Big Safety: 10-Year-Old Skating Phenom Helps Launch Concussion Awareness Program with The University of Kansas Hospital
KANSAS CITY, Kan., Sept. 25, 2013 /PRNewswire/ -- Evan Doherty is a 10-year-old skateboarding star who's been flashing his skills since he was four. He earned the nickname "Big E" when his mom put a big red "E" on his t-shirt to spot him easily during his first international competition at age five. He's been taking top honors at national and international competitions ever since.
"My parents put a helmet on me the first time I skated, and I've worn one ever since," said Doherty, who has never experienced a concussion. "It would feel weird to skate without one."
Big E, however, sees too many kids skateboarding, riding bikes and playing other sports without a helmet. He's teaming up with The University of Kansas Hospital to kick off its "Big Safety" campaign with a dedicated website – www.kumed.com/BigSafety – filled with easy to understand information on the signs of concussion plus an opportunity for kids to take a pledge with Big E to always wear their helmet. After taking the pledge, they are encouraged to Tweet about it using #BigSafety. A video interview with Big E, along with an example of his skating, is here: http://www.youtube.com/watch?v=SXktDXFLkAI
In 2009, an estimated 446,788 sports-related head injuries were treated in hospital ERs in the U.S., ranging from cycling to football, baseball, softball, soccer, gymnastics and skating.
"Concussions are serious business, especially for young athletes," said Randall Goldstein, DO, Big E's team doctor and the medical director of the Center for Youth Sports Medicine at The University of Kansas Hospital. "We hope this program helps both parents and children understand more about how to avoid and recognize concussions so they can be safer. And, for kids who don't always like to listen to adults, we hope that Big E has an influence on them, so we're glad he's on board to help push this message."
Concussion symptoms for young athletes can include:
- Throwing up
- Feeling dizzy
- Seeing double or blurred vision
- Being sensitive to light or noise
- Feeling foggy or groggy
- Can't focus
- Trouble remembering
- Feeling confused
- Just don't feel right
- Acting irritable
"The first concussion can't always be prevented, but never put yourself or a child in a position to get a second concussion while recovering from the first," said Dr. Goldstein. "Don't be afraid to raise the issue with your coach, parent and/or caregiver if you or a teammate is experiencing concussion symptoms. The most important thing is ensuring your brain and your body are healthy."
Go to www.kumed.com/BigSafety -- and make the pledge.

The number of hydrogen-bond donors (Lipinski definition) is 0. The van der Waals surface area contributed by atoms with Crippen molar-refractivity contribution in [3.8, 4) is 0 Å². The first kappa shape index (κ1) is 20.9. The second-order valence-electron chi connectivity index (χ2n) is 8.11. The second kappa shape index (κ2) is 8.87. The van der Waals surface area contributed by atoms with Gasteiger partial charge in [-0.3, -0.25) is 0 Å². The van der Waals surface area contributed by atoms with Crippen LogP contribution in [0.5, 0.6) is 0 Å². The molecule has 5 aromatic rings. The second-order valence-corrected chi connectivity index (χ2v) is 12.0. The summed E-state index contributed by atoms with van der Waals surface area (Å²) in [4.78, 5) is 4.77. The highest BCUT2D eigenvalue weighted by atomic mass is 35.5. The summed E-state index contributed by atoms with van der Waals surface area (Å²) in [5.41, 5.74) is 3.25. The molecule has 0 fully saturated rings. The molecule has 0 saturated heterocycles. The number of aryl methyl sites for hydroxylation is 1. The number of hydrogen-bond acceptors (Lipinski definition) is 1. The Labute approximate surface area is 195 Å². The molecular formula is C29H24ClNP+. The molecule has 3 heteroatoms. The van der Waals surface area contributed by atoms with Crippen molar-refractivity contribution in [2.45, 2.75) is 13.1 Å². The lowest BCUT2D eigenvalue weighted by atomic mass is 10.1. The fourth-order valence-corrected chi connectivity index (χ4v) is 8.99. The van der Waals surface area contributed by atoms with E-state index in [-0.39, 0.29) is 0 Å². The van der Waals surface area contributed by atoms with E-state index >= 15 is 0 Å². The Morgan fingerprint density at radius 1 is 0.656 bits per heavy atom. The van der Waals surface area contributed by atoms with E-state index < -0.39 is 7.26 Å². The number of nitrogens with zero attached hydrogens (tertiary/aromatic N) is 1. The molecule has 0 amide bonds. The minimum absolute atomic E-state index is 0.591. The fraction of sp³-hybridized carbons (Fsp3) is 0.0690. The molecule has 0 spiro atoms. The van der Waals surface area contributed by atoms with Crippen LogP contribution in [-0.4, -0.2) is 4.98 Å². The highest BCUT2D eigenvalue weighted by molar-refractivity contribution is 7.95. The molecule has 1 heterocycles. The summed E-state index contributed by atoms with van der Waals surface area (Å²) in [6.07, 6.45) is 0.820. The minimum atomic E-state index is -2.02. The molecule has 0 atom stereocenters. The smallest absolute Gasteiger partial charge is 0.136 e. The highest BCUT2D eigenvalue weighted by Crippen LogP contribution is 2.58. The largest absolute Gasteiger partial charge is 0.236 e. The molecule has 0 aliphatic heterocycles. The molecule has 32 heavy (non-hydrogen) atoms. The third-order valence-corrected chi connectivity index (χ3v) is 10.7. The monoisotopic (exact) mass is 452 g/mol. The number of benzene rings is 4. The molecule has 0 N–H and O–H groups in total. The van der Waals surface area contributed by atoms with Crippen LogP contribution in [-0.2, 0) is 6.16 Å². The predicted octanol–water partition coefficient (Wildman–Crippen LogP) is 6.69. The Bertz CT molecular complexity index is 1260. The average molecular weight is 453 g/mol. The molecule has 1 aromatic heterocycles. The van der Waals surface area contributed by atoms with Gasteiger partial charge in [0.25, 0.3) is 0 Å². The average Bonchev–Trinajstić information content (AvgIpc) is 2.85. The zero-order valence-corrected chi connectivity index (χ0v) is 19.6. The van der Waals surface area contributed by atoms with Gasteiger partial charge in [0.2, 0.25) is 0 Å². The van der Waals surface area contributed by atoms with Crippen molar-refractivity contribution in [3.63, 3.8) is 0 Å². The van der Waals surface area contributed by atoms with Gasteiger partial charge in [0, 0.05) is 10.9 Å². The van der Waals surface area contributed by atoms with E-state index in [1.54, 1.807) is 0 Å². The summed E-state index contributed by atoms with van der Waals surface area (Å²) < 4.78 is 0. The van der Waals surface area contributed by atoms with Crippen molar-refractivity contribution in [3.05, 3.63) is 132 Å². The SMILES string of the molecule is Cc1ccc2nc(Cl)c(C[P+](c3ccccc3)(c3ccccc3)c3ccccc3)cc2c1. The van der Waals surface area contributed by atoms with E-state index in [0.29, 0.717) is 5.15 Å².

The University of Kansas Hospital is the region's premier academic medical center, providing a full range of care. The hospital is affiliated with the University of Kansas Schools of Medicine, Nursing and Health Professions, and their various leading-edge research projects. The constantly growing facility contains 699 staffed beds (plus 24 bassinets) and serves more than 28,000 inpatients annually. Nine of its medical and surgical specialty areas are ranked nationally by the U.S. News & World Report "Best Hospital" lists, including Cancer (#27), Cardiology & Heart Surgery (#23), Diabetes & Endocrinology (#38), Ear, Nose & Throat (#21), Gastroenterology and GI Surgery (#19), Geriatrics (#18), Nephrology (#35), Neurology & Neurosurgery (#20) and Pulmonology (#17). The cancer program is part of The University of Kansas Cancer Center, a National Cancer Institute designated program. The hospital has received Magnet nursing designation, reflecting the quality of care throughout the hospital, an honor awarded to only 6.6 percent of the hospitals nationwide. The hospital also houses the region's only burn center, the area's only nationally accredited Level I Trauma Center and the area's only Advanced Comprehensive Stroke Center recognized by The Joint Commission. For more information, visit kumed.com.
Video with caption: "10-year-old skating phenom Evan Doherty ("Big E") is helping launch a concussion awareness program with The University of Kansas Hospital called "Big Safety". Kids are invited to learn more and take the Big Safety pledge at www.kumed.com/BigSafety." Video available at: http://www.youtube.com/watch?v=SXktDXFLkAI
Image with caption: "10-year-old skating phenom Evan Doherty ("Big E") is helping launch a concussion safety awareness program with The University of Kansas Hospital called "Big Safety". Kids can learn more and take the pledge at www.kumed.com/bigsafety or tweet #BigSafety." Image available at: http://photos.prnewswire.com/prnh/20130925/MM86826
SOURCE The University of Kansas Hospital